- This study investigated how peripheral cholinergic signaling affects the production of leukocytes in bone marrow
- Acetylcholine esterase inhibition, which augments acetylcholine levels, reduced hematopoiesis in humans and mice
- Unexpectedly, B cells were the primary source of acetylcholine in bone marrow, and B cell–derived acetylcholine modulated steady-state hematopoiesis
- Acetylcholine influenced hematopoiesis through signaling to stromal niche cells via Chrna7, a receptor for acetylcholine
- B cell–derived acetylcholine protected against atherosclerosis and post–myocardial infarction heart failure in mice by regulating immune cell production
The autonomic nervous system has a marked influence on cardiovascular diseases (CVD), including hypertension, heart failure, and arrhythmias, because of its role in maintaining sympathetic tone. That can lead to vasoconstriction, fluid retention, cardiac hypertrophy, and heart failure.
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The parasympathetic nerves counter that response, mainly through the neurotransmitter acetylcholine. To better understand this protective effect, Maximilian J. Schloss, MD, former postdoctoral fellow at the Center for Systems Biology in the Mass General Research Institute, Matthias Nahrendorf, MD, PhD, director of the Mouse Imaging Program at the center, and colleagues studied acetylcholine in the bone marrow.
As expected, acetylcholine reduced levels of inflammatory leukocytes that can harm arteries and the heart. But in Nature Immunology, the team also reports a surprising result that might lead to new therapeutic approaches: Acetylcholine in the bone marrow was produced by B cells, not nerve fibers.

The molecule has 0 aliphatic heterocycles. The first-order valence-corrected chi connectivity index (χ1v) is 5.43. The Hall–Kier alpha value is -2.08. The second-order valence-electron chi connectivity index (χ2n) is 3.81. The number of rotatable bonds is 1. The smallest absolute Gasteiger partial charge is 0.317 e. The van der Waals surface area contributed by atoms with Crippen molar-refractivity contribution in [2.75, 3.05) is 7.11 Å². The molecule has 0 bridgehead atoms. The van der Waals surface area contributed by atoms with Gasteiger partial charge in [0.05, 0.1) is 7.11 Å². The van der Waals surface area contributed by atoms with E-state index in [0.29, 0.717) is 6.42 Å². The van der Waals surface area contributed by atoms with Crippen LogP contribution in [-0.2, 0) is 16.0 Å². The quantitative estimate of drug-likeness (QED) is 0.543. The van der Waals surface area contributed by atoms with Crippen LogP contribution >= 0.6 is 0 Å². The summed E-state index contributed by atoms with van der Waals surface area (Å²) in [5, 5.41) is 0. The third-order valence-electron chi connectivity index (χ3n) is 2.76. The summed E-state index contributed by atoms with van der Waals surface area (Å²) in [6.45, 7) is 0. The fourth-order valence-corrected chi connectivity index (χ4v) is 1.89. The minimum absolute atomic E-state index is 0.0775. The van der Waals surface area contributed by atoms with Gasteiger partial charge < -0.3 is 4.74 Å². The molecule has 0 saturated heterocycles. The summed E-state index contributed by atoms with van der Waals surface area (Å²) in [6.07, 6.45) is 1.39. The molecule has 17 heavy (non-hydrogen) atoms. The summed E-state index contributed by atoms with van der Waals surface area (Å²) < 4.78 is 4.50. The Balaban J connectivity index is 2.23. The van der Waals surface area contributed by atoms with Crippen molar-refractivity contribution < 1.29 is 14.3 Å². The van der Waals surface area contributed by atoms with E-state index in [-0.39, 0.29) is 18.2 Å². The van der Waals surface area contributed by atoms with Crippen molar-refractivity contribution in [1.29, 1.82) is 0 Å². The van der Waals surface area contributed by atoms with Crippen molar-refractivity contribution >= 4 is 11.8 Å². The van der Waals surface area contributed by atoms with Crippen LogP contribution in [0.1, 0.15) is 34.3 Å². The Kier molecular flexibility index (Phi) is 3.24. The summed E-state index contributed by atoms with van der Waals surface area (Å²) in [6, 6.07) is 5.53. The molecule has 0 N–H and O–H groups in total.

Key Initial Findings
- Acetylcholine esterase inhibitors, which augment acetylcholine levels, were associated with decreased numbers of leukocytes in humans and mice
- In mice, B cells positive for choline acetyltransferase (Chat), an enzyme essential for the synthesis of acetylcholine, were the primary source of acetylcholine in the bone marrow
- In mice that had B cell–specific deletion of Chat, the number of leukocytes and the numbers of hematopoietic stem and progenitor cells were higher than in control mice, suggesting that B cell–derived acetylcholine regulates steady-state hematopoiesis
- Other knockout mouse experiments indicated stromal cells in the hematopoietic niche of bone marrow sense acetylcholine via Chrna7 (a receptor for acetylcholine), and B cell–derived acetylcholine can influence the phenotypes of various hematopoietic niche cells, ultimately reducing steady-state hematopoiesis
The effect of cholinergic signaling on hematopoiesis seems to represent a therapeutic opportunity:
- When either chronic CVD (atherosclerosis) or acute CVD (myocardial infarction [MI]) was induced in mice lacking Chat in B cells, the animals had more cardiovascular inflammation and worse outcomes than control mice
- When MI was induced in normal inbred laboratory mice, those treated with an acetylcholine esterase inhibitor showed fewer inflammatory myeloid cells and less collagen deposition than saline-treated mice
- In a retrospective analysis, 70 patients who suffered MI while they were taking donepezil, an acetylcholine esterase inhibitor, for Alzheimer's disease showed less increase in harmful leukocytes than 70 matched patients who had not been using donepezil
Pharmacologic targets associated with cholinergic signaling may be relevant to any leukocyte-related condition, inflammatory or not. In fact, since B cell–derived acetylcholine altered the proliferation of hematopoietic progenitors, the results of this study may find application in bone marrow transplantation.
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